Book Summary: The E-Myth Revisited by Michael E. Gerber

The Book in Three Sentences

In this summary of The E-Myth Revisited, you’ll learn about the life of a business and the lessons you need to know for a business to succeed. One of the book’s most important contributions is the difference between working on your business and working in your business. As the title suggests, there are many myths surrounding starting your own business and the author explains how to avoid them.

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The E-Myth Revisited Summary

Part I: The E-Myth and American Small Business

Chapter 1: The Entrepreneurial Myth

One day, you’re hit with “the entrepreneurial seizure”. This is an exciting moment when you start considering having your own business instead of working for someone else’s. This is the idea of being your own boss.

The first problem you run into is the thought that anyone can run a successful business.

You think that “if you understand the technical work of a business, you understand a business that does that technical work”. This isn’t true. These are two different things. If you’re a musician, you shouldn’t open a music shop. Don’t turn the work you love into a job. The work that starts out of love for something soon becomes a tedious task.

Chapter 2: The Entrepreneur, the Manager, and the Technician

Everyone who goes into a business is three people in one: entrepreneur, manager, and technician. They all have different interests, wants, and dreams.

  • The Entrepreneur is the visionary, the dreamer, full of energy and imagination. He or she lives in the future, never in the past. The entrepreneur is creative and wants control.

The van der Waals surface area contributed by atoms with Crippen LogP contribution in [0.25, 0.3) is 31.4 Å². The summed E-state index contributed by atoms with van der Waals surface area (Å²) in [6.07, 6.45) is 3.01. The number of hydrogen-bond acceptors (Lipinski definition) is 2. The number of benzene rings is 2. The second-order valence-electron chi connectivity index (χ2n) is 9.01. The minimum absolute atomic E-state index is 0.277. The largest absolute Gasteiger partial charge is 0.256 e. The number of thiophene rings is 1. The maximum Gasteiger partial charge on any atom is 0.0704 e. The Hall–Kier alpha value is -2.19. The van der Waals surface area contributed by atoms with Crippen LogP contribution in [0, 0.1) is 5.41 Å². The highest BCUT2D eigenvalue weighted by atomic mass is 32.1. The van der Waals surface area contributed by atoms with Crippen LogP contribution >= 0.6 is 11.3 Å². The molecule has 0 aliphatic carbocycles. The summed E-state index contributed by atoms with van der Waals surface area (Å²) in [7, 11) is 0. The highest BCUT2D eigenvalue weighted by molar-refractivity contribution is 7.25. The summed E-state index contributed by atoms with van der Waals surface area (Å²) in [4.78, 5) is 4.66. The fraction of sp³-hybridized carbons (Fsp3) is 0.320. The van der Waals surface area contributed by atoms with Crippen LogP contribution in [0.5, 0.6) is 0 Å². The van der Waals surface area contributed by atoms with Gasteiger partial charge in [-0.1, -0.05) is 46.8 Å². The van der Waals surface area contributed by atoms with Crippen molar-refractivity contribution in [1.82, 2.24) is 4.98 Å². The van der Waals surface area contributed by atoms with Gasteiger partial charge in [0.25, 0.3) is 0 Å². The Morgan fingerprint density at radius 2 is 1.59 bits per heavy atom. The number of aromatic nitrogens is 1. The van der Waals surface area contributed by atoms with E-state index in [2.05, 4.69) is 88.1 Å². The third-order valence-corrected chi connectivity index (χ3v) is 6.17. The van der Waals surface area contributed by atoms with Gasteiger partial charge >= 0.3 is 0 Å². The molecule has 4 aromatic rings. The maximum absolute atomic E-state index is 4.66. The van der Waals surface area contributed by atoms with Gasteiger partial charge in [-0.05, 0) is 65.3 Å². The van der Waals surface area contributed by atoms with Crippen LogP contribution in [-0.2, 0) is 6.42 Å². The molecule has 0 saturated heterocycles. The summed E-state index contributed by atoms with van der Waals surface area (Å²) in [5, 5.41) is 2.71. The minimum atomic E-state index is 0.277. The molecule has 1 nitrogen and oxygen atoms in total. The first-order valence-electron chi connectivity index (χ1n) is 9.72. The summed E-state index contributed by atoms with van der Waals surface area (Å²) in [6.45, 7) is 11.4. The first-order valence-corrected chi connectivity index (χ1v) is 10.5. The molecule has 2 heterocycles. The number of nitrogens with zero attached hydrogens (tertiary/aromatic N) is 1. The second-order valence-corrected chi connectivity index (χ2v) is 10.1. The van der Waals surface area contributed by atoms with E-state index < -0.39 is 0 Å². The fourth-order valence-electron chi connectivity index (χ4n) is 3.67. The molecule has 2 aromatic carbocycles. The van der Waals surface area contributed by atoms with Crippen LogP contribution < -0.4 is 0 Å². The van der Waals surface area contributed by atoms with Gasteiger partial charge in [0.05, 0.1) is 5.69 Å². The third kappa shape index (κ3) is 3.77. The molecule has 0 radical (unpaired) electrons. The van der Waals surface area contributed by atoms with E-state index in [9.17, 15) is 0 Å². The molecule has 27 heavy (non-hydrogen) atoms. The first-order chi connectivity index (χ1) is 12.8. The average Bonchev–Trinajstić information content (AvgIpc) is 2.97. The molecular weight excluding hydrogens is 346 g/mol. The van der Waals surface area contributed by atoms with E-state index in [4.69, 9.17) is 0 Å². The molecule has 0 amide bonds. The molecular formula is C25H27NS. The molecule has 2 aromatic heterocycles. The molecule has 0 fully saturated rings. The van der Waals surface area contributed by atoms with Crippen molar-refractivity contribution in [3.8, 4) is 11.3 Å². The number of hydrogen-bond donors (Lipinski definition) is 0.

• The Manager is pragmatic. He or she is predictable, organized, and lives in the past. This is the person who creates order.
  • The Technician is the doer, the tinkerer. He or she lives in the present. The technician wants to be in control of the workflow and does one thing at a time.

Chapter 3: Infancy: The Technician’s Phase

As a business owner, it’s your responsibility to do what the business needs and not what you want. A business needs growth and change. The technician wants the opposite of that.

The three phases of business growth:

  • Infancy: this is an optimistic stage. The owner and business are one. You juggle too many things at once.
  • Adolescence: here’s where the problems start which leads to some changes.
  • Maturity

The technician just works. You can’t just work in a business, you also have to learn how to grow. A business shouldn’t depend on you entirely all the time.

The purpose of a business is to get a free job so that you can offer jobs to others. You do it to satisfy a need in the market. You can’t build a business based on what you were already doing before and hope to get paid for it.

Chapter 4: Adolescence: Getting Some Help

A crisis in the infancy stage leads to the adolescence stage. This is where you need help. Then your business grows and you need even more people. This leads to inevitable problems.

Chapter 5: Beyond the Comfort Zone

The Adolescent stage ends when the business pushes the owner beyond his or her comfort zone. A business soon needs a manager and as it grows, there are three options: